Rutherford B. Hayes and Dummy Hoy join the ranks of the state's most celebrated people.
Last week, the Capitol Square Foundation board announced the 2019 recipients of the Great Ohioan Award, and both honorees have Central Ohio ties. Rutherford B. Hayes, the country’s 19th president, was born in Delaware, and William Ellsworth “Dummy” Hoy was a pro baseball player for the Cincinnati Reds who was educated at the Ohio State School for the Deaf in Columbus.
The two men join 42 other Great Ohioans who have received the award since its inception in 2003. Nominees must have been born in Ohio or lived here a minimum of five years, and they must be deceased at least 25 years. Other Great Ohioans include famous Americans like Jesse Owens, Neil Armstrong and Annie Oakley, as well as less heralded figures like Agnes Meyer Driscoll, who was featured in the January issue of Columbus Monthly. All 44 people are honored in an exhibit at the Ohio Statehouse Museum.
Hayes was born in 1822 and graduated from Kenyon College in Gambier, according to his biography on the Rutherford B. Hayes Presidential Library & Museums website. He received a law degree from Harvard and married Chillicothe native Lucy Ware Webb, who later became the first president’s wife with a college degree. Hayes served in the Civil War, and while still in the Army in 1864, he was voted into Congress despite refusing to campaign. He was the first Ohio governor to be elected three times, and then he won the hotly contested 1876 presidential election. He died in 1893 in Fremont, Ohio.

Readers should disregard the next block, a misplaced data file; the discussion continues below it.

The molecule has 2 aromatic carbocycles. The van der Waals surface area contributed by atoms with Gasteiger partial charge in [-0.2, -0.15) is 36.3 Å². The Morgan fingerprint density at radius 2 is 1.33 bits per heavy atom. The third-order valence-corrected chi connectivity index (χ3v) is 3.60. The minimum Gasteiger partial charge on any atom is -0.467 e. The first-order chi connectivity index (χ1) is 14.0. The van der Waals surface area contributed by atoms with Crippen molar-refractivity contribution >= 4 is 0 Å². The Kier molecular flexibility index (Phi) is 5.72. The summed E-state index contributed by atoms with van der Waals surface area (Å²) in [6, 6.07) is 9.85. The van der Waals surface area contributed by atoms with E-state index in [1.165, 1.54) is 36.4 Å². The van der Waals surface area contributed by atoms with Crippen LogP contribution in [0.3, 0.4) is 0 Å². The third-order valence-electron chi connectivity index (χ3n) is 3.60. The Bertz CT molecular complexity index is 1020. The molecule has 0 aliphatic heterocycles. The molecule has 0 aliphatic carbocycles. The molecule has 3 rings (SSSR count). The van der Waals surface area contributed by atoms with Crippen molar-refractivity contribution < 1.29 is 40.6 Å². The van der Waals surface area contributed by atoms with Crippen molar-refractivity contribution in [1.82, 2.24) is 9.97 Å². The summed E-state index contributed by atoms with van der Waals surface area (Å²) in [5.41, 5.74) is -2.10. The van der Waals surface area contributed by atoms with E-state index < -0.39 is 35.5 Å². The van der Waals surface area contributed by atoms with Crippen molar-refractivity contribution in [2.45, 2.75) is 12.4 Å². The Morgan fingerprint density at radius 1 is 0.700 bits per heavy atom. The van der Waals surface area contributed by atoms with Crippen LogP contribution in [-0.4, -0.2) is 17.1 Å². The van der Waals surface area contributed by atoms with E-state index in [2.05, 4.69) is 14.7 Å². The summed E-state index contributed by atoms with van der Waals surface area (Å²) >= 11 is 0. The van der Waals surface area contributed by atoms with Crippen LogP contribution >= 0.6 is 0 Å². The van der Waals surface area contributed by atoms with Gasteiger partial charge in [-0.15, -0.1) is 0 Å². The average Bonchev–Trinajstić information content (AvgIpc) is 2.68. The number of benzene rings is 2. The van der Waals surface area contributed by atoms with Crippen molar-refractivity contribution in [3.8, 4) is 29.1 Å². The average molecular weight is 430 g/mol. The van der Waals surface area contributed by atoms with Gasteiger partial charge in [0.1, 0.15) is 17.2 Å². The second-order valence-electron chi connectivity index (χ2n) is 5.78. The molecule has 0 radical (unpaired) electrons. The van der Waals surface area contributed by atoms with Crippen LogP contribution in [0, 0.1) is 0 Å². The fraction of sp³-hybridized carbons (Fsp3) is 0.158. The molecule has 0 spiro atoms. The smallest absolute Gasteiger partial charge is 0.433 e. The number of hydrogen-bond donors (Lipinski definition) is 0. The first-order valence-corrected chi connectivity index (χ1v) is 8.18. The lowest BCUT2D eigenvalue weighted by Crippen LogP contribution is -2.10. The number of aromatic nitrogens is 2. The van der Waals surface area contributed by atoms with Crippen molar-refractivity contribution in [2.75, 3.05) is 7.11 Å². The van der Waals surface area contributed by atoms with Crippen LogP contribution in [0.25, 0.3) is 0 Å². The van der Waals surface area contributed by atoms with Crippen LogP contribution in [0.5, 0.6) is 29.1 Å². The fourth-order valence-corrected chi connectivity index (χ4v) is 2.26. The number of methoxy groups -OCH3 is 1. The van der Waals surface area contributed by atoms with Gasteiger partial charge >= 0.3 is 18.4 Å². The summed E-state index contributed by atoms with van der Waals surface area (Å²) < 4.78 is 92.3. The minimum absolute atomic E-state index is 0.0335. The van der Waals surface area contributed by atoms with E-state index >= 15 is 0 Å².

In 1862, Hoy was born in Houcktown, Ohio, near Findlay. A case of meningitis as a 3-year-old left him deaf and mute, according to his biography on the Society for American Baseball Research website. He began his pro career with Washington in 1888 and eventually played for Buffalo, St. Louis, Cincinnati, Chicago, Louisville and Los Angeles. He had a career .288 batting average and accumulated 2,048 hits, 1,429 runs, 40 homeruns and 725 RBIs, though he was just 5-foot-6 and weighed less than 160 pounds. In 1898, Hoy married Anna Maria Lowry, who was also deaf and spent her life teaching deaf students. After retiring from baseball, Hoy became a dairy farmer and a personnel director for the Goodyear Tire Co. He was the first person elected to the American Athletic Association of the Deaf Hall of Fame, and he died at the age of 99 in 1961.
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